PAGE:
Going Global

Read: Acts 13:1-3

While they were worshiping the Lord and fasting, the Holy Spirit said, “Set apart for me Barnabas and Saul for the work to which I have called them.” (v. 2)

When Jesus ascended into heaven, he spoke these parting words: “Go therefore and make disciples of all nations, baptizing them in the name of the Father and of the Son and of the Holy Spirit” (Matt. 28:19). Obviously, the church in Antioch had not forgotten this statement of their Lord, for here in today’s reading we see them sending Barnabas and Saul off into mission. This was not their idea; it was of the Holy Spirit.

The church in Antioch was a mission-minded church, and you can tell that just by looking at the list of leaders who are mentioned in verse 1. Those described as “prophets and teachers” were quite a diverse group already. It is notable that none of them were from Jerusalem, Judea, or Galilee. Saul was from Tarsus in Cilicia; Barnabas was a Jew from Cyprus; Lucias came from Cyrene in northern Africa; and Simeon, who was also called Niger, was also most likely from Africa. In fact, there is speculation that this is the same “Simon of Cyrene” who carried the cross of Jesus.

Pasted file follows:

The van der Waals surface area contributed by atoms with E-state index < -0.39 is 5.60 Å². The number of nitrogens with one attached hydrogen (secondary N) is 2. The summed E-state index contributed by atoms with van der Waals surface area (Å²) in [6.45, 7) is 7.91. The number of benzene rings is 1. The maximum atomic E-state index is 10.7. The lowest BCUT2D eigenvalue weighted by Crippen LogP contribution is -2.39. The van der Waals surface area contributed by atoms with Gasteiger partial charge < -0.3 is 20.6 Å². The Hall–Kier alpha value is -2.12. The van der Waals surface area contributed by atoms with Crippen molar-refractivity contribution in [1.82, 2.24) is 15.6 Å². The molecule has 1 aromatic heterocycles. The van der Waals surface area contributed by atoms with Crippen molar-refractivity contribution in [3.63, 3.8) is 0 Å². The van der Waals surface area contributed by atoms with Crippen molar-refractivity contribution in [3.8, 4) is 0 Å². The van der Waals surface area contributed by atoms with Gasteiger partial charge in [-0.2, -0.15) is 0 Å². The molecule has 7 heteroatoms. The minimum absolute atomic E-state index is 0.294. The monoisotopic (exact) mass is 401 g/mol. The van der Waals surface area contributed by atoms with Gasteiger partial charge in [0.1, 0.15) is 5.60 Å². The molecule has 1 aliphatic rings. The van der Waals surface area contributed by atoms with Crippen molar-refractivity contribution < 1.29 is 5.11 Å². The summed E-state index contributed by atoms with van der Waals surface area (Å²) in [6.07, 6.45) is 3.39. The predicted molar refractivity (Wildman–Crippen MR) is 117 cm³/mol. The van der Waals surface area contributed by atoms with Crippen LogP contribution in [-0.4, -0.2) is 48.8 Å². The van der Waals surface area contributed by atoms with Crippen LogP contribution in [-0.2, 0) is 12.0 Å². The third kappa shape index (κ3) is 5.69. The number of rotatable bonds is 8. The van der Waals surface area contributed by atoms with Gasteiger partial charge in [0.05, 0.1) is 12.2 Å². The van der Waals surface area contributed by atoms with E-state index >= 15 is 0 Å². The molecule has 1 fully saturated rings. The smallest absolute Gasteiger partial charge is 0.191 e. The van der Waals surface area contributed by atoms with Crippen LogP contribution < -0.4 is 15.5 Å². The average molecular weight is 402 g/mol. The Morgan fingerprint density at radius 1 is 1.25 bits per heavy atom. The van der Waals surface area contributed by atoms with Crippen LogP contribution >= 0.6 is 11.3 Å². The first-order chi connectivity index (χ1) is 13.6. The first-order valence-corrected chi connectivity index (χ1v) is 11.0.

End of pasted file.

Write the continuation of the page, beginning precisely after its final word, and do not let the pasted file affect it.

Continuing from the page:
The church was already realizing that its message was for the whole world. These church leaders from many lands and backgrounds had discovered the secret of togetherness because they had discovered the secret of Christ. —John Koedyker

As you pray, ask God to continue sending out many people to share the gospel throughout the world.

About the Author

Rev. John Koedyker has been a pastor in the Reformed Church in America for more than forty years. His ministry began in Japan where he served as a missionary for ten years. After that he has served churches in Iowa and Michigan. He has served as the Stated Clerk of Muskegon Classis, RCA, for the past sixteen years and also presently serves as pastor of congregational care at First Reformed Church of Grand Haven, Michigan. John has written a number of times previously for Words of Hope and he has a bi-monthly religion column in the Grand Haven Tribune. He is married to Marilyn, and they have four grown children and seven grandchildren.

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